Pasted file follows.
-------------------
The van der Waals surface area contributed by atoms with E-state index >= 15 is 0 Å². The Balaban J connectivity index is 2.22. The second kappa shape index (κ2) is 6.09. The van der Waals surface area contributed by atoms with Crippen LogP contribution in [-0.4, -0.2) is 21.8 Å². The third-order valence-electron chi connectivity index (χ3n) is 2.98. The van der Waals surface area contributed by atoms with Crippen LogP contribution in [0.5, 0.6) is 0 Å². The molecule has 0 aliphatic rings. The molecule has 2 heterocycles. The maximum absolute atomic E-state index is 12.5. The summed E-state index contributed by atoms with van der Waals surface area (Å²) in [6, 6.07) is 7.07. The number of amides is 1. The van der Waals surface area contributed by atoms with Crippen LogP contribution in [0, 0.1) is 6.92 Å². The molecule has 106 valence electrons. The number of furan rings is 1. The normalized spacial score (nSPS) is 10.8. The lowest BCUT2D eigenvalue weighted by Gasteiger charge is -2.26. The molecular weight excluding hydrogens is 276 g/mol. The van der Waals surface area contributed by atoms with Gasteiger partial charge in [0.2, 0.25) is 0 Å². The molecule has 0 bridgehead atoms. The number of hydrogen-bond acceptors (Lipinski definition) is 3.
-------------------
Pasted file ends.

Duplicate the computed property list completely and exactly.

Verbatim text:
The van der Waals surface area contributed by atoms with E-state index >= 15 is 0 Å². The Balaban J connectivity index is 2.22. The second kappa shape index (κ2) is 6.09. The van der Waals surface area contributed by atoms with Crippen LogP contribution in [-0.4, -0.2) is 21.8 Å². The third-order valence-electron chi connectivity index (χ3n) is 2.98. The van der Waals surface area contributed by atoms with Crippen LogP contribution in [0.5, 0.6) is 0 Å². The molecule has 0 aliphatic rings. The molecule has 2 heterocycles. The maximum absolute atomic E-state index is 12.5. The summed E-state index contributed by atoms with van der Waals surface area (Å²) in [6, 6.07) is 7.07. The number of amides is 1. The van der Waals surface area contributed by atoms with Crippen LogP contribution in [0, 0.1) is 6.92 Å². The molecule has 106 valence electrons. The number of furan rings is 1. The normalized spacial score (nSPS) is 10.8. The lowest BCUT2D eigenvalue weighted by Gasteiger charge is -2.26. The molecular weight excluding hydrogens is 276 g/mol. The van der Waals surface area contributed by atoms with Gasteiger partial charge in [0.2, 0.25) is 0 Å². The molecule has 0 bridgehead atoms. The number of hydrogen-bond acceptors (Lipinski definition) is 3.